Industrial output strong in April
Cary Huang in Beijing
The mainland's industrial output continued to grow rapidly last month, propelled by a boom in exports and capital spending and adding pressure on the government to act to cool the economy.
Industrial value-added output rose 17.4 per cent year on year last month, the National Bureau of Statistics said in a statement posted on its website yesterday.
That pace was slightly down on the 17.6 per cent increase for March, and 18.3 per cent growth in the first quarter, but it topped 17 per cent in year-on-year growth for the fifth successive year.
In the first four months of this year, industrial output rose 18 per cent from the figures in the same period last year.
Industrial production growth had cooled in the final quarter of last year, dipping to a two-year low of 14.7 per cent in October.
Output rose by 16.6 per cent last year, 16.4 per cent in 2005, 16.7 per cent in 2004 and 17 per cent in 2003.
Economists attributed the robust industrial output growth to strong export demand, a rebound in capital spending and rising domestic consumption.
Hong Liang, chief economist with Goldman Sachs, said it was important for the government to act now to reduce overheating pressures, 'beginning with an adjustment in the negative real interest rates'.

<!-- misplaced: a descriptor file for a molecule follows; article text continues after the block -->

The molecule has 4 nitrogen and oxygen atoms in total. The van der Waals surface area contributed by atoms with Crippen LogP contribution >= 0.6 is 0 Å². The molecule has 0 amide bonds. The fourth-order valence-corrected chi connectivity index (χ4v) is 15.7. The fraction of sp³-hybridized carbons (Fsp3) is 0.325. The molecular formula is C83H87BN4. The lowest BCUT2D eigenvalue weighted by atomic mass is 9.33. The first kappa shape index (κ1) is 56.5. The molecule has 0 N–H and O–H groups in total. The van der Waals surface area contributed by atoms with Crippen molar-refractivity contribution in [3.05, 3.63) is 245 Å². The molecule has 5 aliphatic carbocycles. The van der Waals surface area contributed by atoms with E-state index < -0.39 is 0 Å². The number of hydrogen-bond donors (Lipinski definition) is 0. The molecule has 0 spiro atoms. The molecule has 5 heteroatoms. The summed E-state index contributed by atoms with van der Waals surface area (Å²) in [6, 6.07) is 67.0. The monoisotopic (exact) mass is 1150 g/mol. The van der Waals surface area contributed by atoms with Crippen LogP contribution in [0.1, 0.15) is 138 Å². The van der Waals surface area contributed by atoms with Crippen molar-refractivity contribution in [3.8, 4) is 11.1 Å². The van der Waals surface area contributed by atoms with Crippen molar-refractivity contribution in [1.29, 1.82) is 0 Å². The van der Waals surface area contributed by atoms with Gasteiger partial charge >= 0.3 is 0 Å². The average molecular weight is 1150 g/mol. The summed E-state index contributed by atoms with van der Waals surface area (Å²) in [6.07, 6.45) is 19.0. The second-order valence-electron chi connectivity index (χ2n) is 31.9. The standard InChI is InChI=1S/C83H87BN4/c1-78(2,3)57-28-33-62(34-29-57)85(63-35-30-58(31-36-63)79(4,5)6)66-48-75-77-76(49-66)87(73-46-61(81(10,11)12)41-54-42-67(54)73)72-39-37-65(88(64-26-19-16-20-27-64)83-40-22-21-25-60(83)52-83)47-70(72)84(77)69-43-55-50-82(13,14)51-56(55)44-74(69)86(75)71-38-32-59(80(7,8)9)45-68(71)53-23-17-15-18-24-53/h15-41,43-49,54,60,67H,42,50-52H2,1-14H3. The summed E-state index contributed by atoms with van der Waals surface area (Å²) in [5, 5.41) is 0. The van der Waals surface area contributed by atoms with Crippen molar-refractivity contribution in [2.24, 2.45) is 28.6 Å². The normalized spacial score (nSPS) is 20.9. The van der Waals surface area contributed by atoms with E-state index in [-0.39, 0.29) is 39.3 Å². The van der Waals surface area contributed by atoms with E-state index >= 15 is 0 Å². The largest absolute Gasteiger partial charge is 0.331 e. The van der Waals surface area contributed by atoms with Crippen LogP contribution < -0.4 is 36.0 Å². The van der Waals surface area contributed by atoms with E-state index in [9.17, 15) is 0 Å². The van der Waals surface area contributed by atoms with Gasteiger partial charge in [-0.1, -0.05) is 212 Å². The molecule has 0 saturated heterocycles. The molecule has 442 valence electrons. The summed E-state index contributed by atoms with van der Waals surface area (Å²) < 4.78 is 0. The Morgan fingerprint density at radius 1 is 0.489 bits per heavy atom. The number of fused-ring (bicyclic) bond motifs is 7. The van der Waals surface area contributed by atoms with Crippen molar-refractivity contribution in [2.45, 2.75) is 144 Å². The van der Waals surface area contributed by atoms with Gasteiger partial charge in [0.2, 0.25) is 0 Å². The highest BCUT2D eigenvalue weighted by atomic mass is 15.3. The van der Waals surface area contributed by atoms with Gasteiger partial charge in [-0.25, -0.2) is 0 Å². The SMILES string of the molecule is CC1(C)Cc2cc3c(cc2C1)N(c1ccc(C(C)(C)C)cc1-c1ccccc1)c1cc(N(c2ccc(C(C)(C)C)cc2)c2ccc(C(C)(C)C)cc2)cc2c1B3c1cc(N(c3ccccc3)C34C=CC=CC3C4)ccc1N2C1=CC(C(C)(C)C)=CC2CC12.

Economic planners have said that the government needed to guard against higher industrial production because the continued expansion may not only accelerate economic growth, but also lead to depletion of energy resources.
Exports by mainland industrial companies rose 19.5 per cent year on year last month to hit 571.6 billion yuan, the statement said, despite tighter curbs on exports from high-polluting and high-energy-consuming industries.
The mainland's trade surplus for the first four months of the year was US$63.31 billion, 88 per cent more than in the same period last year, the General Administration of Customs said on Friday.
The output of almost all major products, ranging from clothing and textiles to machinery and production materials such as coal, oil and steel, saw double-digit growth last month.